The Fateful Triangle of America, Israel, and Palestine

مركز معلومات الجزيرة

Al-JAZEERAH Name and Mission

Today's News

Arab Cartoonists



Contact us


Gallery of the Israeli Occupation of Palestine



News Archives

Occupation data

Home Page

A Violent Scenario

Hassan El-Najjar


             After exploring a wishful (peaceful) scenario of how the fateful relations between America, Israel, and Palestine might develop (last week), it's time to explore a violent scenario in which these relations may develop into, particularly more injustices, wars, and instability in the Middle East and the world as a whole.

            The US Vice President, Dick Cheney, has returned from his tour of the Middle East. Almost all Arab leaders told him and announced publicly that they are against any US attacks on Iraq. But he doesn't seem to be impressed with their opinions. After meeting with President Bush, the President announced that he would continue with his plans to attack Iraq. He doesn't seem to pay attention to the US European allies either, particularly the French and the Germans, who made it clear that they would not join any military action against Iraq unless it was within the UN context. Britain has been the exception, and the British Defense Minister announced that he would order the use of nuclear weapons, if Iraq used weapons of mass destruction. It seems that the US and the UK will attack Iraq irrelevant to whether the Iraqis will allow UN inspectors to return or not. The Bush administration, so far, has not presented any evidence to link Iraq to terrorism generally, and to September 11 attacks, in particular. Iraqis are willing to allow UN inspectors to return to the country to make sure that they have no weapons of mass destruction, in return for an end to the embargo, economic sanctions, and US-British air raids and violations. The only explanation, then, for the Bush administration insistence on attacking Iraq is to complete a job that war hawks wanted the Bush Sr. administration to do in 1991. Back then, the Bush Sr. critics, who were mainly pro-Israel war hawks, were not content of the destruction of the Iraqi military machine, economy, and infrastructure. They were not content of the unnecessary killing of about 150,000 Iraqi soldiers during the 44 days of the war. They do not seem to be even impressed with the death of one and a half million Iraqis, half a million of whom were children, during the subsequent 11 years, as a result of the sanctions. They do not seem to be happy with anything short of the occupation of Iraq and changing its government. Why not? Isn't that going to rid Israel of the only Arab regime that dared to launch missiles on Israeli cities?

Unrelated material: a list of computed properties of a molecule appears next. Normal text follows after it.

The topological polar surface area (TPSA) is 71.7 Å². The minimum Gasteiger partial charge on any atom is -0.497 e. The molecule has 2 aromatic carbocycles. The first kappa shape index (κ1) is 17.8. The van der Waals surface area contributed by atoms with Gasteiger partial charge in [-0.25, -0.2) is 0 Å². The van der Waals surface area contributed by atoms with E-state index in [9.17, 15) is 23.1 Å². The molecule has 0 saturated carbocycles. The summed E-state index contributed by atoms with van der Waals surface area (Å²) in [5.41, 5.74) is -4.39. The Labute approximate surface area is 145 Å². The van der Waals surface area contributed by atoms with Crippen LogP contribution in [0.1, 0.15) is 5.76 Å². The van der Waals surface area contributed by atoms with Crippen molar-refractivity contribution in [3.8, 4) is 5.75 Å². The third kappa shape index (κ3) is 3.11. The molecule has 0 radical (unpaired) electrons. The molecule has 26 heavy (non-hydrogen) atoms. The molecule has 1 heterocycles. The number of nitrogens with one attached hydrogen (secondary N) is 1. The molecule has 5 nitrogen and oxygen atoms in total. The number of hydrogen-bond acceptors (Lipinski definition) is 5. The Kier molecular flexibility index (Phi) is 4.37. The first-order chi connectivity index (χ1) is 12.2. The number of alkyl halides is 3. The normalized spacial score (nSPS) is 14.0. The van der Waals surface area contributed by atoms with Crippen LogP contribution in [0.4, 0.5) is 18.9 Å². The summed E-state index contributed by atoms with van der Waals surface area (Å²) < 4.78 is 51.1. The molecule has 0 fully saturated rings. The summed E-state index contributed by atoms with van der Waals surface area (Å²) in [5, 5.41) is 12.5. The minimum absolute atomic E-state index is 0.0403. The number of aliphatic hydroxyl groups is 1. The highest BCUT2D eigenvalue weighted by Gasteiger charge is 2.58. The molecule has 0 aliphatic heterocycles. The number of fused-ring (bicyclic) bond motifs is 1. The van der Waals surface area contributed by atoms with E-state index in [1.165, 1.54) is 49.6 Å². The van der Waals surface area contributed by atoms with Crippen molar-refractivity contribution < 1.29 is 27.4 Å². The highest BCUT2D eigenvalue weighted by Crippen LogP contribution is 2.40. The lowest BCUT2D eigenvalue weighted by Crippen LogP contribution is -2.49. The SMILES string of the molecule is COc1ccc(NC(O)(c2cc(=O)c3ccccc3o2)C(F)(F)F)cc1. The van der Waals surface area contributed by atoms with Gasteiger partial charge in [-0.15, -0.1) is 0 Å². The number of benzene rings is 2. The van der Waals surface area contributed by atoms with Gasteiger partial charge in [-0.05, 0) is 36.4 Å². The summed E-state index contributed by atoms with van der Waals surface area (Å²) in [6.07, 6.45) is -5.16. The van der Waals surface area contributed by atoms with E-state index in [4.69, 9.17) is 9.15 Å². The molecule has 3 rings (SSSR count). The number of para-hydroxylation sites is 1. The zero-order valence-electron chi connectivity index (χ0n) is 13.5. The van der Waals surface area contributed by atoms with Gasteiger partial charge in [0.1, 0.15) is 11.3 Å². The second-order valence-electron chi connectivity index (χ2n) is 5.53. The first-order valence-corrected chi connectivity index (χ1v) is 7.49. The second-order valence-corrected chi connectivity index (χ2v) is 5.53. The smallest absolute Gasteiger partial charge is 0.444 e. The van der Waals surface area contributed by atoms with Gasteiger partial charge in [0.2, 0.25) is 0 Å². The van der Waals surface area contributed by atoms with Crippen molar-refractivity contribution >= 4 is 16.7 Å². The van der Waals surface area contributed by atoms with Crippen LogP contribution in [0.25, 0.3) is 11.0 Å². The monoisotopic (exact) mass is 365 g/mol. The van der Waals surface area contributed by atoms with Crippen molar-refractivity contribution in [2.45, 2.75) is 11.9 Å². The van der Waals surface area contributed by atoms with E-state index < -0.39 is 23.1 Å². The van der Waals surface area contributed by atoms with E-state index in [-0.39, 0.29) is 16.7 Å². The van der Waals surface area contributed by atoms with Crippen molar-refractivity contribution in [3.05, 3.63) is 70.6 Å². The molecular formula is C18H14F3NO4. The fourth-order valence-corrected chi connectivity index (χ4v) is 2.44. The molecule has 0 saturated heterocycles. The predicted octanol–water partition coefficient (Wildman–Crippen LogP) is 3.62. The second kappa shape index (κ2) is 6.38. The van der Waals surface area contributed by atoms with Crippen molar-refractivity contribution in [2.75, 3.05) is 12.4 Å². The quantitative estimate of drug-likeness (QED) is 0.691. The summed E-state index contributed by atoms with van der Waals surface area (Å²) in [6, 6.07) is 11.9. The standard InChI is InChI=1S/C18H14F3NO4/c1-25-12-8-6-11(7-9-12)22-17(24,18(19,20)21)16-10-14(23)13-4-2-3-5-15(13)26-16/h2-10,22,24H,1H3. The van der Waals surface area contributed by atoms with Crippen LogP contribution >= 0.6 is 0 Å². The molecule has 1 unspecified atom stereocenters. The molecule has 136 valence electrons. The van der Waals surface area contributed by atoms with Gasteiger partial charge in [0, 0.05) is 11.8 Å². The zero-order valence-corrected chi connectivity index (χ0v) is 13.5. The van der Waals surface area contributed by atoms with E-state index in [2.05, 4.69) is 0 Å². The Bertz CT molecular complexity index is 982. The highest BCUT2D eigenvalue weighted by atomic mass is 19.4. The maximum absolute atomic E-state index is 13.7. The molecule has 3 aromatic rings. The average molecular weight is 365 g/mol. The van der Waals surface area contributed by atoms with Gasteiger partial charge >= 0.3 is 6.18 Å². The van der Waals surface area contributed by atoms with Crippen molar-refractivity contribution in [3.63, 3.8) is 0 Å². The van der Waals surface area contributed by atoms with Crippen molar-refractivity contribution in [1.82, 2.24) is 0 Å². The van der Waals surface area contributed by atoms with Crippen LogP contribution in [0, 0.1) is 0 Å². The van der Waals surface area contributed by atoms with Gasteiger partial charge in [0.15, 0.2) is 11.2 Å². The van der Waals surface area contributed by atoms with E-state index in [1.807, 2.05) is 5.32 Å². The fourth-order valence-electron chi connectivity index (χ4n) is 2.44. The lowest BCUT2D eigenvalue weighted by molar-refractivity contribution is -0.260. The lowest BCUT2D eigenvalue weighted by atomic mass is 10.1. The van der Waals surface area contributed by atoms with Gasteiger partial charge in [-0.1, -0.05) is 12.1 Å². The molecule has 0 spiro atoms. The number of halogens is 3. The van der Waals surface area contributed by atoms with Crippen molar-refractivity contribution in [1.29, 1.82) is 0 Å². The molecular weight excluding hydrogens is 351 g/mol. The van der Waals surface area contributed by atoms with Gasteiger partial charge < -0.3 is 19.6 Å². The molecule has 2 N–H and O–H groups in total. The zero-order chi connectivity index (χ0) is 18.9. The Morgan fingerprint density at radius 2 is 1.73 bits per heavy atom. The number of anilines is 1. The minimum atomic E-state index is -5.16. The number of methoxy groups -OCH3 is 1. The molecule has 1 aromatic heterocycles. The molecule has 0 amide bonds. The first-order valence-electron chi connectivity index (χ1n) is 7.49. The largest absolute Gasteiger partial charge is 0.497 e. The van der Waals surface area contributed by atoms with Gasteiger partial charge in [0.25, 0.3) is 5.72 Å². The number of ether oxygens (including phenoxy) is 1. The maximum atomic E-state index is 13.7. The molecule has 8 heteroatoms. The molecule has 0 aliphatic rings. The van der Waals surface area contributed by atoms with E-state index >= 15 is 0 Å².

The day US forces occupy Iraq, Israelis will be dancing in the streets. They will feel, finally, that they are safer than ever. The US will be the new occupier of Arab lands. The world generally, and Arabs in particular, will forget about the Israeli occupation of Palestine, which may continue and become more oppressive than ever before. Iraqi and Arab resistance of the US occupation of Iraq may be more fierce than Palestinian resistance of the Israeli occupation. After all, Iraqis are 22 million people living on their own country. By all counts, an American invasion of Iraq will be counterproductive and harmful to strategic US interests in that region of the world. And when the United States is bogged in a protracted war against the Iraqi people, other world powers will be so happy to see American resources depleted. Moreover, nobody can predict how other Arab states will react to seeing a brethren Arab state occupied. It is more likely that the US will be left alone in a long fight against Arabs and Muslims, with a symbolic support from the British and the Canadians, and a lot of applause from Israelis and their supporters.